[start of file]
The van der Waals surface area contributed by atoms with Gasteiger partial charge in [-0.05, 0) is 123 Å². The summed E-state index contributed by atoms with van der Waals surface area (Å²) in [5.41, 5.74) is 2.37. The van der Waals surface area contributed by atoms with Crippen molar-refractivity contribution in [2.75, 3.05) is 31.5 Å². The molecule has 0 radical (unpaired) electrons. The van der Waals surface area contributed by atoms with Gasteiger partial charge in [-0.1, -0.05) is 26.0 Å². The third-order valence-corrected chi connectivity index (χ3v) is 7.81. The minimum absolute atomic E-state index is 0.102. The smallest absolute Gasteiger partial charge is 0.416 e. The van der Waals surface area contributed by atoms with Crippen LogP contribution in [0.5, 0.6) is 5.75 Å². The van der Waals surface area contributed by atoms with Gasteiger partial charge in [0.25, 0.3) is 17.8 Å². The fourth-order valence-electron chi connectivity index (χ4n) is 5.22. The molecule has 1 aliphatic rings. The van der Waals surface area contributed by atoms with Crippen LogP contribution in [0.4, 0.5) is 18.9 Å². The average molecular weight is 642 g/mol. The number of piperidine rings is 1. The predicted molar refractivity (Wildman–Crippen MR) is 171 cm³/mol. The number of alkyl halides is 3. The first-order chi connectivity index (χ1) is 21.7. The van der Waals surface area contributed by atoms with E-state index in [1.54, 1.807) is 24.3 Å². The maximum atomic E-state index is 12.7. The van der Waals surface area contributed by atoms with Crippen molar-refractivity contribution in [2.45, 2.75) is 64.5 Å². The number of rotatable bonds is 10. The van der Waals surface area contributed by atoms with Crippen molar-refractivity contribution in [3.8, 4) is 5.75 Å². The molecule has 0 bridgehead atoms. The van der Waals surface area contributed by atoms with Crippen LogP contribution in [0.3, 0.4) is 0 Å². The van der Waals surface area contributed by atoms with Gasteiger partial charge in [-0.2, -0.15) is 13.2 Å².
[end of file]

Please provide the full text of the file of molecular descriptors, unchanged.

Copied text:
The van der Waals surface area contributed by atoms with Gasteiger partial charge in [-0.05, 0) is 123 Å². The summed E-state index contributed by atoms with van der Waals surface area (Å²) in [5.41, 5.74) is 2.37. The van der Waals surface area contributed by atoms with Crippen molar-refractivity contribution in [2.75, 3.05) is 31.5 Å². The molecule has 0 radical (unpaired) electrons. The van der Waals surface area contributed by atoms with Gasteiger partial charge in [-0.1, -0.05) is 26.0 Å². The third-order valence-corrected chi connectivity index (χ3v) is 7.81. The minimum absolute atomic E-state index is 0.102. The smallest absolute Gasteiger partial charge is 0.416 e. The van der Waals surface area contributed by atoms with Crippen LogP contribution in [0.5, 0.6) is 5.75 Å². The van der Waals surface area contributed by atoms with Gasteiger partial charge in [0.25, 0.3) is 17.8 Å². The fourth-order valence-electron chi connectivity index (χ4n) is 5.22. The molecule has 1 aliphatic rings. The van der Waals surface area contributed by atoms with Crippen LogP contribution in [0.4, 0.5) is 18.9 Å². The average molecular weight is 642 g/mol. The number of piperidine rings is 1. The predicted molar refractivity (Wildman–Crippen MR) is 171 cm³/mol. The number of alkyl halides is 3. The first-order chi connectivity index (χ1) is 21.7. The van der Waals surface area contributed by atoms with E-state index in [1.54, 1.807) is 24.3 Å². The maximum atomic E-state index is 12.7. The van der Waals surface area contributed by atoms with Crippen molar-refractivity contribution in [2.45, 2.75) is 64.5 Å². The number of rotatable bonds is 10. The van der Waals surface area contributed by atoms with Crippen molar-refractivity contribution in [3.8, 4) is 5.75 Å². The molecule has 0 bridgehead atoms. The van der Waals surface area contributed by atoms with Crippen LogP contribution in [0.3, 0.4) is 0 Å². The van der Waals surface area contributed by atoms with Gasteiger partial charge in [-0.2, -0.15) is 13.2 Å².